Abbas Karimi Excited To Swim Under U.S. Flag At World Championships
by Stuart Lieberman
Abbas Karimi competes in backstroke at U.S. Paralympics Swimming Team Trials last June. (Photo: Joe Kusumoto)
Fourteen days after becoming a U.S. citizen, Abbas Karimi, a refugee from Afghanistan, was named to the U.S. team for this summer’s World Para Swimming Championships in Madeira, Portugal.
The last decade has been an emotional roller coaster for Karimi — from fleeing Kabul at age 16 to competing with the Paralympic Refugee Team at the Paralympic Games Tokyo 2020 — and one that has now ended at ease with an American passport.
“Finally, I’m not a displaced person competing anymore. I was always waiting for a country to select or choose me so I could represent a country one day,” Karimi said.
Bullied as a child, and eager to flee a war zone unfit for someone with a disability, Karimi was able to leave his own country without documentation, venturing to Iran and Turkey before ending up in the United States.
“It was so hard to leave, but that was the only way to live and find out who I could be,” Karimi said. “My people rejected me, and later on they called me a champion. I proved them wrong.”
As Karimi has no arms, he propels himself out of the water in the butterfly — his best stroke — by kicking his legs together like a dolphin and comes up for air every four or five kicks rather than every kick.
Earlier this month, the 25-year-old won gold for the first time as a U.S. citizen in the 50-meter butterfly at the Para Swimming World Series in Indianapolis, qualifying for the world championships under the stars and stripes. He previously earned a silver medal at the 2017 world championships in the same event as a refugee athlete, but finished sixth at the 2019 world championships right after the death of his father.
At the Tokyo Games, Karimi led the six-person Refugee Paralympic Team into the Opening Ceremony, representing the more than 82 million people around the world — 12 million of whom have a disability — who have been forced to flee war, persecution, and human rights abuses. It was a much-needed, life-changing experience for Karimi, who two weeks previously had helplessly watched Kabul fall to the Taliban and was looking for anything to pull him out of a mental and emotional slump.
“I want to do it again because it was so much fun,” Karimi said. “It was one of the greatest moments of my life. I had been working so hard for nine years to make it to the Paralympic Games. It showed me what the meaning of life was; what my life means to me and what I am in this world. I gave up everything for swimming to make it to that level.”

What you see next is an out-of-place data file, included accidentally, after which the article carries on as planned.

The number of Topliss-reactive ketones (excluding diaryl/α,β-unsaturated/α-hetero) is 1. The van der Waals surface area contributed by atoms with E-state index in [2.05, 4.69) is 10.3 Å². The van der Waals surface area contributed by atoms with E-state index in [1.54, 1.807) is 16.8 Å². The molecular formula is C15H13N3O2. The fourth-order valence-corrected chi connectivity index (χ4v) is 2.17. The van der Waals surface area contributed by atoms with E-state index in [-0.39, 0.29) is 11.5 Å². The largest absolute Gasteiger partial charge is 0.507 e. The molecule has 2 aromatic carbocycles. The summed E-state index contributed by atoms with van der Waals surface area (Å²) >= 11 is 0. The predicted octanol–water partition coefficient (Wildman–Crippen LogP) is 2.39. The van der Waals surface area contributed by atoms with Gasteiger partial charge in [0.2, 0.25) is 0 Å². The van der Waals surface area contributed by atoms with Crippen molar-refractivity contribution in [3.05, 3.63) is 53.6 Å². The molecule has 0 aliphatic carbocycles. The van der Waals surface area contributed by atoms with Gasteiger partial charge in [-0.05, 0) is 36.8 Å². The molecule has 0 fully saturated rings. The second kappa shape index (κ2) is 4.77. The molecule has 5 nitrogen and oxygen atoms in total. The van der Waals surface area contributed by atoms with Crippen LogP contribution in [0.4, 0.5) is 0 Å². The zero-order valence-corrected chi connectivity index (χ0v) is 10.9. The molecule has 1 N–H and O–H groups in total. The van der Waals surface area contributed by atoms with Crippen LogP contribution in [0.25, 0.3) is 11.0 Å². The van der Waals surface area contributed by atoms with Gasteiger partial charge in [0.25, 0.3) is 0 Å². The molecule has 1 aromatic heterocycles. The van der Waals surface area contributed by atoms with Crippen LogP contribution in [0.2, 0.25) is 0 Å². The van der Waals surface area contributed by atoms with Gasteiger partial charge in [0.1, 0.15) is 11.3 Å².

While Karimi lost his father, the rest of his family remains safe and watches him every time he swims in a competition from wherever they may be. He now trains six days a week at the Carter Aquatic Complex in Fort Lauderdale, Florida, but soon hopes he can move to the U.S. Olympic and Paralympic Training Center in Colorado Springs, Colorado, as a member of Team USA.
Outside of the pool, Abbas is working as a high-profile supporter with the United Nations Refugee Agency (UNRA) for five years, illuminating how powerful sport can be in impacting lives and using his platform to advocate for positive change for people with a disability. He also recently had the opportunity to meet with the famed Afghan American author Khaled Hosseini, who wrote the novel “The Kite Runner,” and has now been inspired to start writing a book about his own journey.
“I’m hoping to open doors for other refugees who want to compete at my level,” Abbas said of his commitment to creating a legacy.
A legacy, he knows, will begin with his results in the pool.
“If I’m not good enough to be No. 1, I don’t want them to select me,” he said of Team USA. “I don’t want to just go compete, I want to go compete and win. I will train day and night. I want to test myself against the best swimmers in the world. I haven’t reached my highest potential yet.”
Stuart Lieberman has covered Paralympic sports for more than 10 years, including for the International Paralympic Committee at the London 2012, Sochi 2014 and PyeongChang 2018 Games. He is a freelance contributor to USParaSwimming.org on behalf of Red Line Editorial, Inc.